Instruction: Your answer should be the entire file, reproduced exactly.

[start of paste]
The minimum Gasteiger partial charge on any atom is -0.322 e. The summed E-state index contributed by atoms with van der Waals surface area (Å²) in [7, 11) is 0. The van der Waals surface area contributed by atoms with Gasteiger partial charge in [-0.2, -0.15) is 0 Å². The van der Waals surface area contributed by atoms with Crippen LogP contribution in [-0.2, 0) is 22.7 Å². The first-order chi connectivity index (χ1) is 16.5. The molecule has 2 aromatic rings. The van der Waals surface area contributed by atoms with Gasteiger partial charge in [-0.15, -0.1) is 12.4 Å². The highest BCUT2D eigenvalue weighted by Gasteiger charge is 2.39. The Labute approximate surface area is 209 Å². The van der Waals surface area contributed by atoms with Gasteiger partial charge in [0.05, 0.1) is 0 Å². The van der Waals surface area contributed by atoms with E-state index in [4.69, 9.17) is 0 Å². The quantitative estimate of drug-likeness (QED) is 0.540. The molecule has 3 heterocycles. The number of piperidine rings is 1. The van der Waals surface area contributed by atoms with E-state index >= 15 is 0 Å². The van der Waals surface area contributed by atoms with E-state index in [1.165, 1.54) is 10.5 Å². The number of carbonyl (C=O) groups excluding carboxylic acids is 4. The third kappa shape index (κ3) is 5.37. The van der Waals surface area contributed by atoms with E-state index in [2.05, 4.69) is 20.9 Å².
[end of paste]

The minimum Gasteiger partial charge on any atom is -0.322 e. The summed E-state index contributed by atoms with van der Waals surface area (Å²) in [7, 11) is 0. The van der Waals surface area contributed by atoms with Gasteiger partial charge in [-0.2, -0.15) is 0 Å². The van der Waals surface area contributed by atoms with Crippen LogP contribution in [-0.2, 0) is 22.7 Å². The first-order chi connectivity index (χ1) is 16.5. The molecule has 2 aromatic rings. The van der Waals surface area contributed by atoms with Gasteiger partial charge in [-0.15, -0.1) is 12.4 Å². The highest BCUT2D eigenvalue weighted by Gasteiger charge is 2.39. The Labute approximate surface area is 209 Å². The van der Waals surface area contributed by atoms with Gasteiger partial charge in [0.05, 0.1) is 0 Å². The van der Waals surface area contributed by atoms with E-state index in [4.69, 9.17) is 0 Å². The quantitative estimate of drug-likeness (QED) is 0.540. The molecule has 3 heterocycles. The number of piperidine rings is 1. The van der Waals surface area contributed by atoms with E-state index >= 15 is 0 Å². The van der Waals surface area contributed by atoms with E-state index in [1.165, 1.54) is 10.5 Å². The number of carbonyl (C=O) groups excluding carboxylic acids is 4. The third kappa shape index (κ3) is 5.37. The van der Waals surface area contributed by atoms with E-state index in [2.05, 4.69) is 20.9 Å².